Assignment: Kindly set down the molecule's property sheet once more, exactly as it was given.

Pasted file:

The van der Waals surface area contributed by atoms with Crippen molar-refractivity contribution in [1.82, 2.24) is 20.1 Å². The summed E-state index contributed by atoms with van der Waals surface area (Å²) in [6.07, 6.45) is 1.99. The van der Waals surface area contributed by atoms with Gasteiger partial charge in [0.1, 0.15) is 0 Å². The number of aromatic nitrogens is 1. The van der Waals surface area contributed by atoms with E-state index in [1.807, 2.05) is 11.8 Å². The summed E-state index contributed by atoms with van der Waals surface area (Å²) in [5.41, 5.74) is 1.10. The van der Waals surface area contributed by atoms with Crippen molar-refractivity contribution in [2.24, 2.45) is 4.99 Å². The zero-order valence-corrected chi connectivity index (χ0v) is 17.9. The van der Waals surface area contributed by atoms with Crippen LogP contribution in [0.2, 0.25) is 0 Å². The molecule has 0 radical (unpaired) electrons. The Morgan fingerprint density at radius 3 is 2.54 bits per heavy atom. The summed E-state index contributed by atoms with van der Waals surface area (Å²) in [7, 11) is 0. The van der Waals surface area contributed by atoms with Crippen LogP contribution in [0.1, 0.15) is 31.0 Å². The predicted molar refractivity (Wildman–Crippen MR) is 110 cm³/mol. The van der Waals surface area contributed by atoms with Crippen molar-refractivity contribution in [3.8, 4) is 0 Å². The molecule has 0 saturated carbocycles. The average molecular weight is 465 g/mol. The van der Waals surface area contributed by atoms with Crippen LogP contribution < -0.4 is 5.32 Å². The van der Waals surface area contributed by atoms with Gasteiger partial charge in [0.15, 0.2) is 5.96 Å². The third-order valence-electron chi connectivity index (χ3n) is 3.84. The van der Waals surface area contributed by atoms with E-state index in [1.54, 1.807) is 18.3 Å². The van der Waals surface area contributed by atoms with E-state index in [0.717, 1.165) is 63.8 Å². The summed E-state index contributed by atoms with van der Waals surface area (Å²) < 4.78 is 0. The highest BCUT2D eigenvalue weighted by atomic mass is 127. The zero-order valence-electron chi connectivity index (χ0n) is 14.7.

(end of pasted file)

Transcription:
The van der Waals surface area contributed by atoms with Crippen molar-refractivity contribution in [1.82, 2.24) is 20.1 Å². The summed E-state index contributed by atoms with van der Waals surface area (Å²) in [6.07, 6.45) is 1.99. The van der Waals surface area contributed by atoms with Gasteiger partial charge in [0.1, 0.15) is 0 Å². The number of aromatic nitrogens is 1. The van der Waals surface area contributed by atoms with E-state index in [1.807, 2.05) is 11.8 Å². The summed E-state index contributed by atoms with van der Waals surface area (Å²) in [5.41, 5.74) is 1.10. The van der Waals surface area contributed by atoms with Crippen molar-refractivity contribution in [2.24, 2.45) is 4.99 Å². The zero-order valence-corrected chi connectivity index (χ0v) is 17.9. The van der Waals surface area contributed by atoms with Crippen LogP contribution in [0.2, 0.25) is 0 Å². The molecule has 0 radical (unpaired) electrons. The Morgan fingerprint density at radius 3 is 2.54 bits per heavy atom. The summed E-state index contributed by atoms with van der Waals surface area (Å²) in [7, 11) is 0. The van der Waals surface area contributed by atoms with Crippen LogP contribution in [0.1, 0.15) is 31.0 Å². The predicted molar refractivity (Wildman–Crippen MR) is 110 cm³/mol. The van der Waals surface area contributed by atoms with Crippen molar-refractivity contribution in [3.8, 4) is 0 Å². The molecule has 0 saturated carbocycles. The average molecular weight is 465 g/mol. The van der Waals surface area contributed by atoms with Crippen LogP contribution < -0.4 is 5.32 Å². The van der Waals surface area contributed by atoms with Gasteiger partial charge in [0.15, 0.2) is 5.96 Å². The third-order valence-electron chi connectivity index (χ3n) is 3.84. The van der Waals surface area contributed by atoms with E-state index in [1.54, 1.807) is 18.3 Å². The van der Waals surface area contributed by atoms with E-state index in [0.717, 1.165) is 63.8 Å². The summed E-state index contributed by atoms with van der Waals surface area (Å²) < 4.78 is 0. The highest BCUT2D eigenvalue weighted by atomic mass is 127. The zero-order valence-electron chi connectivity index (χ0n) is 14.7.